As it is, it is like having a Rolls-Royce parked on your drive but never opening the doors.

Make no bones about it, this proposal is nothing like the ill-fated abomination of turning Newcastle’s historic Guildhall into a pub.

Let’s not forget that Hanley Town Hall was originally built as the Queen’s Hotel in 1869 and only became a civic building some 17 years later.

(There is no truth whatsoever in the rumour that the hotel’s owners sold up because they were so fed up of waiting for the bus station to be redeveloped).

Attracting visitors to Hanley and making them want to hang around is not simply a question of having places of interest to visit, good transport links and somewhere for them to lay their head.

It’s about creating the right ingredients for a memorable experience – particularly if we want them to leave with a good impression and talk the place up.

By the same token, us locals want to have pride in our city centre.

In simple terms, that means getting shot of derelict buildings and bringing into use sleeping giants like the town hall.

Of course, to make an upmarket hotel in Hanley viable then we have to present visitors with reasons to stay the night.

With two cracking live entertainment venues and a museum which will soon house the Staffordshire Hoard, this isn’t beyond the realms of possibility.

However, as we’ve seen with the chequered history of The George in Burslem, hotels need more than a grand façade to turn a profit.

I would suggest that key to converting the town hall into a successful hotel would seem to be the transformation of the area around the building.

That means, of course, the great carbuncle that is Hanley bus station has to come down – something which we’ve now been promised (again) will happen.

We are safe in the knowledge that, as a Grade I-listed building, the town hall won’t become a victim of environmental vandalism.

After all, there’s surely only room for one Ceramica in any city.

Urban regeneration is more than simply demolition followed by new-build.

It is about conserving and breathing life into our heritage buildings so that they become more than something nice to look at as you wander past.

That being the case, I am convinced that if we want to create a genuine Cultural Quarter worth the name then buildings like the town hall and poor old Bethesda Chapel have a key role to play.

Hitting the oatcake trail in Newcastle


Sentinel columnist Martin Tideswell puts his summer weight-loss plan on hold in his quest for the perfect oatcake…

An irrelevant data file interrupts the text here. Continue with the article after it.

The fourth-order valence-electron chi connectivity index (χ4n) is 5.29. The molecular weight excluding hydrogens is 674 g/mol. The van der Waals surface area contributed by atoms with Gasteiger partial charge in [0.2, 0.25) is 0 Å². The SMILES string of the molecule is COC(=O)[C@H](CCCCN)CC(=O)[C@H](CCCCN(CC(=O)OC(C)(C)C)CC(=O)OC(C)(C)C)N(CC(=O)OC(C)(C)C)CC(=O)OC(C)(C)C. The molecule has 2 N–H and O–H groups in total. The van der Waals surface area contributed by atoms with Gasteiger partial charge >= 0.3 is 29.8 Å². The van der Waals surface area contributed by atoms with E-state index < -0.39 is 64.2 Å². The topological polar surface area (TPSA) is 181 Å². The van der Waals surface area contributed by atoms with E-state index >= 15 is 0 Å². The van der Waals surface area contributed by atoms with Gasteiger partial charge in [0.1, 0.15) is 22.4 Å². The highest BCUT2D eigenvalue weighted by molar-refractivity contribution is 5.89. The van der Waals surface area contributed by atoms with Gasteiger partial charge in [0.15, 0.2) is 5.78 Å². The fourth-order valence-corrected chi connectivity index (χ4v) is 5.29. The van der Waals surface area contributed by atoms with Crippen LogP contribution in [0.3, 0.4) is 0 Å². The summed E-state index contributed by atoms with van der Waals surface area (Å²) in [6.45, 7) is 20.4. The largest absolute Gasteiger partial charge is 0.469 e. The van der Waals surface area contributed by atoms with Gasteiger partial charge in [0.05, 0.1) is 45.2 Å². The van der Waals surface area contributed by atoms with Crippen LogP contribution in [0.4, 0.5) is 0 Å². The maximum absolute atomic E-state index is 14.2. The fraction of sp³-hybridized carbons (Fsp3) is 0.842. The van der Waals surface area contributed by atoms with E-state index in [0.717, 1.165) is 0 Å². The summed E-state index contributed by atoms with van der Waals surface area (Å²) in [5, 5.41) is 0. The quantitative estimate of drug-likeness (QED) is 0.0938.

Did I fancy going up ’Castle and trying out some oatcakes?

‘It’s sort of like a pub crawl but without the ale’ – was how it was sold to me.

Well, it was a tough ask, but I guess someone had to do it.

So the diet went out of the window for the morning as yours truly became chief taster on the Oatcake Trail.

Now, as anyone who knows me will attest to… I can eat.

However, I knew that even I wouldn’t manage portions at 10 of the 12 eateries offering a different take on North Staffordshire’s signature dish.

So I dragged along another accomplished Sentinel ‘foodie’ – Chief Photographer Neil Hulse.
Now before we start, let’s get something straight

Connoisseurs claim that the humble oatcake came about when soldiers returning to North Staffordshire from India tried to replicate the chapatis they had been eating.

Whatever the truth, I am a devout believer that our oatcakes are meant for savoury dishes.

They are not, and never will be, crêpes. Any attempt to put chocolate sauce, maple syrup, ice cream or fruit anywhere near our native dish should be outlawed. It’s against the natural order of things.

Secondly, buying oatcakes from a supermarket is just plain wrong.

Having been weaned on oatcakes cooked by a lovely bloke called Gordon on the hotplate at his terrace property opposite Hanley Central Forest Park, I have certain standards.

Thus I went into this exercise fairly skeptical of anyone attempting to fiddle around with culinary perfection.

That said, for two days only a dozen traditional oatcake shops, cafés, bistros and restaurants are having a go by cooking up their own unique version of the North Staffordshire delicacy as part of the first ever Oatcake Festival.

The event is part of the Shop Newcastle-under-Lyme campaign which is aimed at boosting the local economy.

I soon got talking to former newsagent turned oatcake entrepreneur Martyn Smith, of Foley’s Oatcakes.

Martyn, who owns a shop in Fenton, decided to branch out last November by selling oatcakes from a stall next to Newcastle’s Guildhall.

The venture is going really well. Interestingly, he told me he tried the same stunt in Sandbach, but sadly people there weren’t interested.

If you ask me, the Oatcake Trail is great idea and – if it adds to people’s enjoyment of a day out in Newcastle’s beautiful town centre – then I’m all for it.